I admit I haven’t methodically canvased every review, but I sense that the film’s admirers don’t see it as an overall negative worldview or at most as flavored with negativity. In contrast, I see a critique from beginning to end, a film where Anderson continually pops the bubble. I don’t know how “consciously” or “instinctively” he constructed this, perhaps one more than the other, but I find a consistent pattern, and I assume I’m meant to find it.
Although I think most complaints about the two Japanese scenes are unsophisticated, I understand that some people may find my view unsophisticated: that if the point of your scene is “this guy’s a racist, sexist jerk”, you should show him as a racist, sexist jerk.I see how Licorice Pizza could easily have dispensed with the Japanese scenes, as so many people wish, and it wouldn’t be worse. I also see how the scenes fit the film’s parade of how entitled rich white jerks treat women, children, and minorities. Anderson methodically checks every box of rich white jerkhood: arrogance and ego, racism and sexism, hypocrisy and dishonesty, abuse of power, and violence and danger. These elements are embedded in politics, economics, and personal relations. Why leave out racism? Why should that guy have escaped the general arraignment of entitled assholes, none of whom ever gets punished? No white saviors in these rooms.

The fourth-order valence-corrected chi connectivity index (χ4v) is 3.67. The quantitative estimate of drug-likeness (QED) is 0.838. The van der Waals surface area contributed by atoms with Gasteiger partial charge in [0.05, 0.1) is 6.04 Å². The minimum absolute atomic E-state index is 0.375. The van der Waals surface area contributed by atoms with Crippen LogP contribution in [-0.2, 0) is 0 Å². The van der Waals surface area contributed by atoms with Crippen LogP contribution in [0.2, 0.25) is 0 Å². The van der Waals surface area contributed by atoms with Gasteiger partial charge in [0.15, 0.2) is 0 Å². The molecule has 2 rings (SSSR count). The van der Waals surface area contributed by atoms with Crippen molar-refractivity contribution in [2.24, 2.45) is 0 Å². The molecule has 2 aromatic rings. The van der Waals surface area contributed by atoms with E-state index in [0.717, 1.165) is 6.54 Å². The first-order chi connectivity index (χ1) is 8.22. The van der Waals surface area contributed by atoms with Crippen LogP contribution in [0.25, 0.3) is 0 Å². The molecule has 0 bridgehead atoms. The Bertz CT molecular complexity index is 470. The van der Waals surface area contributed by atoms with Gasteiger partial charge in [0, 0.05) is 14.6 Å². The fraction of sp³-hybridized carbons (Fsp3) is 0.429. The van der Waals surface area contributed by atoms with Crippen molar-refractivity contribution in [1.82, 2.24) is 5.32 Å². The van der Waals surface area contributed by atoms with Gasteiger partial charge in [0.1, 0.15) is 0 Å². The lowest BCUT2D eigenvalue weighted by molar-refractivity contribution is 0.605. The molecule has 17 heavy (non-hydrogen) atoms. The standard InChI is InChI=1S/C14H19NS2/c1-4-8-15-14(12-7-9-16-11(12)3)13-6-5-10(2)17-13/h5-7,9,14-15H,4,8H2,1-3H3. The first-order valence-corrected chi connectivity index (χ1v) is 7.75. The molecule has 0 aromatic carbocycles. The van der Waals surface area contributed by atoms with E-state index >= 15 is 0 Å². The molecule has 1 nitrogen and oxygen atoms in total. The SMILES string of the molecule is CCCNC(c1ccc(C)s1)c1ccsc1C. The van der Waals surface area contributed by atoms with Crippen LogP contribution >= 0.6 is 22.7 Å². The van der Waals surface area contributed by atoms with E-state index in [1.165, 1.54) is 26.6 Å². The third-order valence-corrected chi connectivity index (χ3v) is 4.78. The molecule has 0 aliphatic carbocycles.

I’ve now devoted half this article to these scenes, which occupy a few minutes of screen time, and that’s good because these scenes reflect the entire film in miniature, as I’m now illustrating. To continue with what happens in Licorice Pizza, the “Lucy” scene presents the beloved star as an angry, foul-mouthed, self-absorbed female putz around children, using them as ornaments to herself and not caring what they or their parents hear.
This is where Alana meets a smoother, more handsome, more confident rival to Paul and brings him home to meet her folks. He washes out by announcing his atheism to this more orthodox Jewish family. Of course, there are Jewish atheists, but Alana’s angry reaction interprets his atheism as a denial of being Jewish, a way to get around it instead of admitting who you are. (“We’re Japanese,” says the white jerk.) Keep that in mind, for it’s crucial to the Licorice Pizza‘s climax.